On April 18 – 20, The Conference Board Governance Center is co-sponsoring the University of Michigan Law School Directors’ College for Global Business & Law. As the event approaches, we will be re-posting blogs from the Directors’ College’s blog. So, with all of the talk about Executive Compensation here in the US, we wanted to share a recent post on CEO Compensation in India.
According to a recent study conducted by the consulting firm Aon Hewitt, the median pay for a CEO in India on a purchasing power parity basis was at nearly $3.5 million in 2011 for companies with more than $2 billion in revenues. While this number pales in comparison to the $6 million median pay in 2011 for CEOs in North America, Europe, and the Pacific in companies producing the same level of revenue, CEOs in India have seen a significant growth in their pay over the past few years. According to the same Aon Hewitt study, CEO compensation in India has been growing by 15 percent to 18 percent in the past few years. Also, CEO compensation in India grew at almost twice the rate of the country’s per capita income in 2011 according to data provided by India’s government and private sector.
While many have attributed the growth of CEO compensation in India to performance-based incentives as an emerging trend, the data does not seem to bear this same conclusion. In the United States, fixed pay is 20-25 percent of a CEO’s total pay, while in India fixed pay makes up 35-40 percent. Indian compensation structures are more aligned with British and Pacific structures in regards to performance-based incentives. Others have attributed the growth of CEO compensation in India to global recovery in sectors that are prevalent in India. This theory seems to hold some weight as financial and information technology services tend to align the pay of CEOs in India with their global counterparts; however, in other sectors, such as telecom, there is more of a demand for unique talent that only India can provide.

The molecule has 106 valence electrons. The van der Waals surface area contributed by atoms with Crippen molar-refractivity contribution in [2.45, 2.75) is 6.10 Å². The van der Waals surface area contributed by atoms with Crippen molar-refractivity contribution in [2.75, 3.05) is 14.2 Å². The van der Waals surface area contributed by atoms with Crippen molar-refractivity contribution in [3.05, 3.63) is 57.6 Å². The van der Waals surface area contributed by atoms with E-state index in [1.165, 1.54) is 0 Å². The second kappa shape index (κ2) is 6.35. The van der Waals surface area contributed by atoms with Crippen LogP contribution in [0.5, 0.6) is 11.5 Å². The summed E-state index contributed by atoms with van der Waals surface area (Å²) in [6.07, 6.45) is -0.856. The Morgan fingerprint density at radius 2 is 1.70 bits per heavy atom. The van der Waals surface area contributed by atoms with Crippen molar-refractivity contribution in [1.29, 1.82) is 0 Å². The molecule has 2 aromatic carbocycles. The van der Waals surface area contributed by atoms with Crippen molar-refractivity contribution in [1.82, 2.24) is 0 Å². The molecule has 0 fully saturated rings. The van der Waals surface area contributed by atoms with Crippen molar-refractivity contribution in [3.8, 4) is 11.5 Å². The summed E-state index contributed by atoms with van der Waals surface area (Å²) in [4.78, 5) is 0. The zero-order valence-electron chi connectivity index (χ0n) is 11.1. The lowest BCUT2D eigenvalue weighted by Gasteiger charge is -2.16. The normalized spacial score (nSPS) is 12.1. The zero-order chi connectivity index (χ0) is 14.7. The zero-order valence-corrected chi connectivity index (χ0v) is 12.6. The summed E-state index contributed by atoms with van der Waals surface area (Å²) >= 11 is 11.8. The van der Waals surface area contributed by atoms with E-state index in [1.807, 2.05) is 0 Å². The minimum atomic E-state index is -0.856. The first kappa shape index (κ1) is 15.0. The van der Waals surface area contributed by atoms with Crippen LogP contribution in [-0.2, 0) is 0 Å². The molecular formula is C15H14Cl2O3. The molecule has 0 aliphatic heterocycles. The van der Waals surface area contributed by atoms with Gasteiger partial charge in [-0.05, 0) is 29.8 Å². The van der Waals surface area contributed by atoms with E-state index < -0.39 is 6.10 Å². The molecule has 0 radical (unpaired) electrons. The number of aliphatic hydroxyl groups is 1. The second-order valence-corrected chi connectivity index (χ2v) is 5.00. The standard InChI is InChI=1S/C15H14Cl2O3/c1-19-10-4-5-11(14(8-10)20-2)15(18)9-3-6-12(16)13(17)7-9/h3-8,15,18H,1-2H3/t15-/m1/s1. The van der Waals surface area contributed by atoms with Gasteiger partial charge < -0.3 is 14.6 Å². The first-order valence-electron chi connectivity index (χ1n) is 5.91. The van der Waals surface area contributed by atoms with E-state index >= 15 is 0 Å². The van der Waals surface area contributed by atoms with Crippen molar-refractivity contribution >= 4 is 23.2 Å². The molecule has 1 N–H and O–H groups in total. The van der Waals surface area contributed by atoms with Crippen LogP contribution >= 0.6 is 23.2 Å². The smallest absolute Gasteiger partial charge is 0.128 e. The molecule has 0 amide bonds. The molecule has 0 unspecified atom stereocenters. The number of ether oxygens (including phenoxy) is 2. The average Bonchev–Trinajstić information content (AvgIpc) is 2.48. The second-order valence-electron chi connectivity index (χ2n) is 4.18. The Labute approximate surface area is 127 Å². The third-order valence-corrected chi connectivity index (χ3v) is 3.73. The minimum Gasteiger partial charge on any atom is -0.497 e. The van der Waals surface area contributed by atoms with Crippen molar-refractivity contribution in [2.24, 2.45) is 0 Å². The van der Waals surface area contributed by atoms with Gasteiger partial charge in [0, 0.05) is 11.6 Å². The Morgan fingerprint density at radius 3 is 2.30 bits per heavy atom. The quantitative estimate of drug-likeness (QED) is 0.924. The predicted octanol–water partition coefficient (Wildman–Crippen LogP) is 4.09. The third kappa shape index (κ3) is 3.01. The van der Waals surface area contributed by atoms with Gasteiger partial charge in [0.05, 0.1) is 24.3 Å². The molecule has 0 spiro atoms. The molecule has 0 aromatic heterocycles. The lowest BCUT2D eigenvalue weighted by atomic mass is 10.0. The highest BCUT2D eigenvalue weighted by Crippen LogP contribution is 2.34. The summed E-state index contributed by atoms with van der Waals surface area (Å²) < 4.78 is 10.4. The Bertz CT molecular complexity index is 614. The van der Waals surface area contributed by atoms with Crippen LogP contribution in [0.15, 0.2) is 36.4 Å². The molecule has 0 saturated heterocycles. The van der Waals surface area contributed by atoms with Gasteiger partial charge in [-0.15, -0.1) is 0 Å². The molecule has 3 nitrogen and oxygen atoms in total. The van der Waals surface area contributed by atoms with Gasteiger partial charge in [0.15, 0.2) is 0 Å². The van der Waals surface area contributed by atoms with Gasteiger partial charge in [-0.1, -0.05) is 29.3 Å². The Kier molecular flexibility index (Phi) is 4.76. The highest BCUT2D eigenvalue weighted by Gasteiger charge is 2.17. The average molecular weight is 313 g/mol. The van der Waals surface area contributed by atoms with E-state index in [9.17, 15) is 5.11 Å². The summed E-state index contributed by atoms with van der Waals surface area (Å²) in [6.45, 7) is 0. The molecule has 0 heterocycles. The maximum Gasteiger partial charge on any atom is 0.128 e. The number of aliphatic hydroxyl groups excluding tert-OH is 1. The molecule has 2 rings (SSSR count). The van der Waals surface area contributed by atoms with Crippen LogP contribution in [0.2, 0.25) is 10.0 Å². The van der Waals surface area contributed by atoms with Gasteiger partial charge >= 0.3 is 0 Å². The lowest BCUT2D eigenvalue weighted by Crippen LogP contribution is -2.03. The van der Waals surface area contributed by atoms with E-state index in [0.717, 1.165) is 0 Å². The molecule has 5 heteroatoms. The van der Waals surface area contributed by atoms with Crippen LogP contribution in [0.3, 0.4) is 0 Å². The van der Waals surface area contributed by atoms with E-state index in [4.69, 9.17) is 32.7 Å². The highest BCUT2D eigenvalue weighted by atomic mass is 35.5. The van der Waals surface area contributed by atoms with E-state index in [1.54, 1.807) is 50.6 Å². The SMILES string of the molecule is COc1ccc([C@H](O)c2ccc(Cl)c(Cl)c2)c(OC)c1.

CEOs in India seem to be moving beyond the role of just managing operations in India. They are also becoming responsible for expanding a company’s brand beyond the Indian market and leaving a global footprint. With this greater responsibility for CEOs in India, companies are recognizing the need to have highly talented executives in charge of their operations. This strong demand for unique talent is severely limiting the amount of suitable human capital and driving CEO compensation higher and higher. With India’s unique role as a potential springboard to growth in similarly situated developing countries, it should not be long until CEOs in India are making almost the same as their American counterparts.